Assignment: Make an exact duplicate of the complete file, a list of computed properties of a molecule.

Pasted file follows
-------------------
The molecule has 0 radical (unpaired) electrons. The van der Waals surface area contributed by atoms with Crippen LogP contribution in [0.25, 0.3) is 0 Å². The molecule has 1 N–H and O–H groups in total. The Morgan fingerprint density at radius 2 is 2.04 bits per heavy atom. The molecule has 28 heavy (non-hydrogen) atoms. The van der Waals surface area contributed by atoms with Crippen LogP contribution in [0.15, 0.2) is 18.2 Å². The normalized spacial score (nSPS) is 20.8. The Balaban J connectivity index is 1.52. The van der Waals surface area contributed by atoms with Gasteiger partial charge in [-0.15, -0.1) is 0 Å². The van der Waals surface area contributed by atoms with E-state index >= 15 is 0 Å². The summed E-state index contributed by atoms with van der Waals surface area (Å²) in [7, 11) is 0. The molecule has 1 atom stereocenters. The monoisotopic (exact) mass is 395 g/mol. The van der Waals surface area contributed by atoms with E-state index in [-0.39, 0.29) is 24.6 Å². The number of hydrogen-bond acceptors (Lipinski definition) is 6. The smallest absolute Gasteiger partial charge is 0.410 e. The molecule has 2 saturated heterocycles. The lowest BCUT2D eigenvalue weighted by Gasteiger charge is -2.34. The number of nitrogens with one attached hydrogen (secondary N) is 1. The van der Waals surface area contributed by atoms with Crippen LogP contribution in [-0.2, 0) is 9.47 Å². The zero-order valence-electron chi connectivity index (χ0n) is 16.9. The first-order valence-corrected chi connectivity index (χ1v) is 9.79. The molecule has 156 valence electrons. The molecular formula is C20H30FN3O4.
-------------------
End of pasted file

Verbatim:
The molecule has 0 radical (unpaired) electrons. The van der Waals surface area contributed by atoms with Crippen LogP contribution in [0.25, 0.3) is 0 Å². The molecule has 1 N–H and O–H groups in total. The Morgan fingerprint density at radius 2 is 2.04 bits per heavy atom. The molecule has 28 heavy (non-hydrogen) atoms. The van der Waals surface area contributed by atoms with Crippen LogP contribution in [0.15, 0.2) is 18.2 Å². The normalized spacial score (nSPS) is 20.8. The Balaban J connectivity index is 1.52. The van der Waals surface area contributed by atoms with Gasteiger partial charge in [-0.15, -0.1) is 0 Å². The van der Waals surface area contributed by atoms with E-state index >= 15 is 0 Å². The summed E-state index contributed by atoms with van der Waals surface area (Å²) in [7, 11) is 0. The molecule has 1 atom stereocenters. The monoisotopic (exact) mass is 395 g/mol. The van der Waals surface area contributed by atoms with E-state index in [-0.39, 0.29) is 24.6 Å². The number of hydrogen-bond acceptors (Lipinski definition) is 6. The smallest absolute Gasteiger partial charge is 0.410 e. The molecule has 2 saturated heterocycles. The lowest BCUT2D eigenvalue weighted by Gasteiger charge is -2.34. The number of nitrogens with one attached hydrogen (secondary N) is 1. The van der Waals surface area contributed by atoms with Crippen LogP contribution in [-0.2, 0) is 9.47 Å². The zero-order valence-electron chi connectivity index (χ0n) is 16.9. The first-order valence-corrected chi connectivity index (χ1v) is 9.79. The molecule has 156 valence electrons. The molecular formula is C20H30FN3O4.